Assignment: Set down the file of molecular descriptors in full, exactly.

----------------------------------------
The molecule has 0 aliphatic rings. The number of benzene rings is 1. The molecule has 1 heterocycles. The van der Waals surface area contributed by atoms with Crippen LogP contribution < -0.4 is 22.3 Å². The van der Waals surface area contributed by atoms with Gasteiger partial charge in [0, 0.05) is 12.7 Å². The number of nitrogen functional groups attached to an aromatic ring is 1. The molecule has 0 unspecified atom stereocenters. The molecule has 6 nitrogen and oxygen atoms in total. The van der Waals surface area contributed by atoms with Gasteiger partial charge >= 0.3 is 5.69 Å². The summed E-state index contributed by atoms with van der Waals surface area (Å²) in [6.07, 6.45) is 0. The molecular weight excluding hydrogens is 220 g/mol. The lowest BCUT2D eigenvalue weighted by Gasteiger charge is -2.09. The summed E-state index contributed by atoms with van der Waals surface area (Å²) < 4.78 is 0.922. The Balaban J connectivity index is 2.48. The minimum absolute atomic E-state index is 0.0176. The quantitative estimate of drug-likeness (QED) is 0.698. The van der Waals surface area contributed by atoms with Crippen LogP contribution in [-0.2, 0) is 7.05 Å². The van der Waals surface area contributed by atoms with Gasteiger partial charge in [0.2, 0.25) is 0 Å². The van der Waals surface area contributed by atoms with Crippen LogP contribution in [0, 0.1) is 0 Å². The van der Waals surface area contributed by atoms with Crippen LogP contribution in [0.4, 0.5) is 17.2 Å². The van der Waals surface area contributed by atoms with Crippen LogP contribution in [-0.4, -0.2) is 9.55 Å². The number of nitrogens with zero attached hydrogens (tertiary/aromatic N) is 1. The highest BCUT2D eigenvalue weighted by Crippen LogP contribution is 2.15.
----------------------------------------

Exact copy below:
The molecule has 0 aliphatic rings. The number of benzene rings is 1. The molecule has 1 heterocycles. The van der Waals surface area contributed by atoms with Crippen LogP contribution < -0.4 is 22.3 Å². The van der Waals surface area contributed by atoms with Gasteiger partial charge in [0, 0.05) is 12.7 Å². The number of nitrogen functional groups attached to an aromatic ring is 1. The molecule has 0 unspecified atom stereocenters. The molecule has 6 nitrogen and oxygen atoms in total. The van der Waals surface area contributed by atoms with Gasteiger partial charge >= 0.3 is 5.69 Å². The summed E-state index contributed by atoms with van der Waals surface area (Å²) in [6.07, 6.45) is 0. The molecular weight excluding hydrogens is 220 g/mol. The lowest BCUT2D eigenvalue weighted by Gasteiger charge is -2.09. The summed E-state index contributed by atoms with van der Waals surface area (Å²) < 4.78 is 0.922. The Balaban J connectivity index is 2.48. The minimum absolute atomic E-state index is 0.0176. The quantitative estimate of drug-likeness (QED) is 0.698. The van der Waals surface area contributed by atoms with Crippen LogP contribution in [-0.2, 0) is 7.05 Å². The van der Waals surface area contributed by atoms with Gasteiger partial charge in [0.2, 0.25) is 0 Å². The van der Waals surface area contributed by atoms with Crippen LogP contribution in [0, 0.1) is 0 Å². The van der Waals surface area contributed by atoms with Crippen LogP contribution in [0.4, 0.5) is 17.2 Å². The van der Waals surface area contributed by atoms with Crippen LogP contribution in [-0.4, -0.2) is 9.55 Å². The number of nitrogens with zero attached hydrogens (tertiary/aromatic N) is 1. The highest BCUT2D eigenvalue weighted by Crippen LogP contribution is 2.15.